My innkeeper’s wife alter ego dressed in Wellingtons and flimsy cover-ups more appropriate for Sophia Loren in a blurry seduction scene. She would loiter about with a lit cigarette in one hand and a glass of pinot grigio in the other. Her makeup was a bit smudged; she exchanged smoldering gazes with sexy men around town. And she never questioned whether she belonged.
Aside from projecting louche glamour, one excellent quality of my alter ego was that she always dared to say the things I couldn’t: “Darling, if you tell me one more detail about your rental car, or lost bags, or delayed flight, I will quite simply die of boredom.” Or, “Chianciano Terme for a day-trip—really?
What a shithole.” Or, “You are honestly asking if this is a profitable business? Want to show me your tax return?” Over the
last 18 months, she might have said, “Yes, I am living the dream, but are you ready to hear about my nightmare?”
I wonder how my alter ego would have reacted when the telenovela’s plot became about my husband and a local woman. I think she might have thrown everything into a Fiat 500 convertible and floored it out of town, with just the strong scent of her perfume left behind and Beyoncé’s Sorry blaring as the stunned townspeople looked on.
Instead, I stayed. I cried, raged, sat stone-faced, gave him a black eye; fell into despair and denial alternating with a strange kind of mania; found solace in cigarettes, vermentino, long-distance runs, confessions to close friends (and perhaps not always the right guest or local). I also experienced profound moments of freedom and happiness at the thought of what could come next. During much of the breakup, I held out hope that we could resuscitate our marriage because of our son and the stability I had found in our 20-year relationship.
After a time, though, it became obvious that our love story with our hotels, with each other, and even with our neighbors had fundamentally changed. I know the town’s roughly 2,000 residents by face if not by name. We talk about soccer, death, and the weather; I hear all kinds of stories about other people. Part of the greatest humiliation for me was when my husband and I became just another story, one which I didn’t have the nerve to mention to the magazine writer who interviewed us that day last fall.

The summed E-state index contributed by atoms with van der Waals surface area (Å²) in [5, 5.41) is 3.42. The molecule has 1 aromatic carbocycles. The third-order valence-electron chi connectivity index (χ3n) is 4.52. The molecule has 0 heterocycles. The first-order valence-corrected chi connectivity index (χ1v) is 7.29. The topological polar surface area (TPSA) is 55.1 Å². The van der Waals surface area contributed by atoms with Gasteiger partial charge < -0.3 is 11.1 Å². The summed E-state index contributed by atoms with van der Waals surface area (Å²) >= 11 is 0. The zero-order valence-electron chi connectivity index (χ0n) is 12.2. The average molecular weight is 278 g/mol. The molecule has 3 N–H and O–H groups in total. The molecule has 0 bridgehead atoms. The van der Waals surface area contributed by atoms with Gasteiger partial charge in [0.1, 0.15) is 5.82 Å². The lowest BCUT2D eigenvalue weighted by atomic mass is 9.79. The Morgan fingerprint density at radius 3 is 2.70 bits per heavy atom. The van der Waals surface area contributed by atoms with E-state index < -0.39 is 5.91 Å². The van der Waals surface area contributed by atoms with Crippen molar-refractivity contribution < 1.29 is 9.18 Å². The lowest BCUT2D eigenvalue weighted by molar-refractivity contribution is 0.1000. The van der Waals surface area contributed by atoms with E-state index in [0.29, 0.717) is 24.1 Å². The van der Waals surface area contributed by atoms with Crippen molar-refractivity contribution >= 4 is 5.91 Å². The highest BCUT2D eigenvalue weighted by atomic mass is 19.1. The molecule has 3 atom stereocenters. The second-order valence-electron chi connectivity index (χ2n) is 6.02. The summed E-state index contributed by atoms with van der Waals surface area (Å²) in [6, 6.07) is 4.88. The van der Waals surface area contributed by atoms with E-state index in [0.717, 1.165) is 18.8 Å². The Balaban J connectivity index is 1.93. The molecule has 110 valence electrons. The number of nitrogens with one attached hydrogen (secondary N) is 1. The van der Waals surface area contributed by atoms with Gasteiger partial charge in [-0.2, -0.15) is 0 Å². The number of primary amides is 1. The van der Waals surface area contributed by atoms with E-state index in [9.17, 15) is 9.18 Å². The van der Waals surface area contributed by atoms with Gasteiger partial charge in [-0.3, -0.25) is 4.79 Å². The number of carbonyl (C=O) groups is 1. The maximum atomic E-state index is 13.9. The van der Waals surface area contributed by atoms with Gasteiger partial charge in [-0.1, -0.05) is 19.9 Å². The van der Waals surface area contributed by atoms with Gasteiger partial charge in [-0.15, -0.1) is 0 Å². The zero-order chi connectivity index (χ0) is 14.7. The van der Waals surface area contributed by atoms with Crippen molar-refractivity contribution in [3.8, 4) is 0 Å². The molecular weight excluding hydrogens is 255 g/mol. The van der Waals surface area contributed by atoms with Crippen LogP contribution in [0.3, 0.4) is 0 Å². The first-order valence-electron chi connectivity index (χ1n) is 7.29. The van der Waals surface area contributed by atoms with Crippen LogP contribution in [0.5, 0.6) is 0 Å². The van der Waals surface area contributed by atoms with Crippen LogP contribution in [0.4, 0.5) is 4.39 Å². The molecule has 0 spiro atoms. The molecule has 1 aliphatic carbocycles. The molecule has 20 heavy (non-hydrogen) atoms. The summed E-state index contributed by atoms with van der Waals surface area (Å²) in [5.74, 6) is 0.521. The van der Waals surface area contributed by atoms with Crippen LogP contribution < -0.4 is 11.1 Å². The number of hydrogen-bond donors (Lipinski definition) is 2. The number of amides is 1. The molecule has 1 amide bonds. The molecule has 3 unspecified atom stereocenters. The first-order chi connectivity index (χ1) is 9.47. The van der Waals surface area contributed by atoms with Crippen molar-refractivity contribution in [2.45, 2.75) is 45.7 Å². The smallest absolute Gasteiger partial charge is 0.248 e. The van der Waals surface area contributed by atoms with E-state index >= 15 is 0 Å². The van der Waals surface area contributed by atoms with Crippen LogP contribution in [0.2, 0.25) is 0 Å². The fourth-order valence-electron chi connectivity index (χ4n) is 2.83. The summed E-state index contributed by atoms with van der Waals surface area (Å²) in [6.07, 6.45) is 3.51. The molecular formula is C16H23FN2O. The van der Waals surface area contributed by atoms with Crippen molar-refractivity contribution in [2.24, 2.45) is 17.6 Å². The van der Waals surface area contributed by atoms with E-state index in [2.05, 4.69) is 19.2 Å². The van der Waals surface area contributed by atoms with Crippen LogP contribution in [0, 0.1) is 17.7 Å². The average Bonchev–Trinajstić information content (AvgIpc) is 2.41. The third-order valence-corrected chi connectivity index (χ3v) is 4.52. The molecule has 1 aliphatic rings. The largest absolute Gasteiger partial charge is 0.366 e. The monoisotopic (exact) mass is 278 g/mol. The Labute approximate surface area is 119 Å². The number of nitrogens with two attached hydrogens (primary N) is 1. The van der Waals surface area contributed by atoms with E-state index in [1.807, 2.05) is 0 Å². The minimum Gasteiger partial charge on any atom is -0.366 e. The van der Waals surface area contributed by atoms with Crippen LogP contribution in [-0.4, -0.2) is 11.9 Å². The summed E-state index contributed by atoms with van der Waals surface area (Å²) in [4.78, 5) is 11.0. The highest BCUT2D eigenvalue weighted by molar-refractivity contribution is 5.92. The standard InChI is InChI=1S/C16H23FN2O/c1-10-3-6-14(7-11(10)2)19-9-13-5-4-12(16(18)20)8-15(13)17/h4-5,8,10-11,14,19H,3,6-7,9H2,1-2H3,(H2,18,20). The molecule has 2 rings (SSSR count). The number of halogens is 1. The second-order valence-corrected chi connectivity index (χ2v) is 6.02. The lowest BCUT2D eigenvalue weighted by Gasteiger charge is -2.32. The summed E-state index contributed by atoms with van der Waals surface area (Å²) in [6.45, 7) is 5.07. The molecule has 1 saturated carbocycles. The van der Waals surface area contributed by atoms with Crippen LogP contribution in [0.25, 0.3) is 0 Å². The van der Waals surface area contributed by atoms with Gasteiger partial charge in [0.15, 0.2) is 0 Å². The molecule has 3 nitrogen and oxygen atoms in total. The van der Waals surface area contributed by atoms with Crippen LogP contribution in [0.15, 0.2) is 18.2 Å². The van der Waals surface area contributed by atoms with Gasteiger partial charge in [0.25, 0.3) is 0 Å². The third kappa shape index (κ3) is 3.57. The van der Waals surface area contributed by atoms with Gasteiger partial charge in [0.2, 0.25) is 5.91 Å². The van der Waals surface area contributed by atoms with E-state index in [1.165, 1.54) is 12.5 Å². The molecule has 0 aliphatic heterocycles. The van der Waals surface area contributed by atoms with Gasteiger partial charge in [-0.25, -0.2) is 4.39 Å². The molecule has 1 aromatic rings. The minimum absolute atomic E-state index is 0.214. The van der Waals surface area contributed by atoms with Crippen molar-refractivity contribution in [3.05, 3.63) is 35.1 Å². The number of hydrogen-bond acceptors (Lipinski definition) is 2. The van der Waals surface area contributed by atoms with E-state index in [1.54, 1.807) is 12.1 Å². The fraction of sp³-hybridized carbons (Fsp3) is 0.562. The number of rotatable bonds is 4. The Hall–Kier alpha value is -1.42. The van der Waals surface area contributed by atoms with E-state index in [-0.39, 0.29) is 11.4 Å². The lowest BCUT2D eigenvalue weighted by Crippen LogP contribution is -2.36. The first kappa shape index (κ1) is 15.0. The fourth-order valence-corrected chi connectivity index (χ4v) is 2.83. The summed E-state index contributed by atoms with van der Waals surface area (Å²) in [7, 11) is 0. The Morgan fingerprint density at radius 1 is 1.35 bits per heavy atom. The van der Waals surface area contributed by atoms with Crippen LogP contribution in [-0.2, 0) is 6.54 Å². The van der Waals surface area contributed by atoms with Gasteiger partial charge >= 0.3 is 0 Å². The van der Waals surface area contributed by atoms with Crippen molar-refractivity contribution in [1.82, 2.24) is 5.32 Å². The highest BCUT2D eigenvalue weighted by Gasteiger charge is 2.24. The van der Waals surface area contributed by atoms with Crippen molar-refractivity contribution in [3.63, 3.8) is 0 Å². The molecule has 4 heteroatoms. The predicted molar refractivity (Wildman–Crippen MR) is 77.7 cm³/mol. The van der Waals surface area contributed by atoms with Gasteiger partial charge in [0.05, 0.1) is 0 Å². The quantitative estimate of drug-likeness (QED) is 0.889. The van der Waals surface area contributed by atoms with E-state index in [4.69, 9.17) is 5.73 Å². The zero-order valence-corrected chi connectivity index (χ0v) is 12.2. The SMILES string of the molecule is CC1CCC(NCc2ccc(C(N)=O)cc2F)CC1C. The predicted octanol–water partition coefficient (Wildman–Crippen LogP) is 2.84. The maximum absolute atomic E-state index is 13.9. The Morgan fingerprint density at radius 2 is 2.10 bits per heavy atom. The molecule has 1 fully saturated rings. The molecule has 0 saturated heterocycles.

Over these last few months, though, while reckoning with was projection and what was real, I have rediscovered this place that we fell in love with a decade earlier. I am trying to find new routines: I run in olive groves and eat homemade pici with locals. I’m writing more. My son is the constant, the link between what was and what will be. I remain proud of what my husband and I built, so I still drop by the hotels every day to visit with a few returning guests whom I feel I actually know, and love, in their complexities. My alter ego, meanwhile, has given me license to speak my mind, flirt a little, and care a bit less about making people happy.
In the summer, families congregate—children, teenagers, parents, grandparents—in the central square. Kids whirl around and around the piazza; bedtimes and next-day responsibilities are forgotten. We chat and drink wine under the stars, and sometimes they tell me how hard it is for their businesses to make ends meet, or how sick they are of their spouse. Most of the time, though, we just enjoy the beauty of the square bathed in moonlight, our kids free to explore. And for now, that’s enough.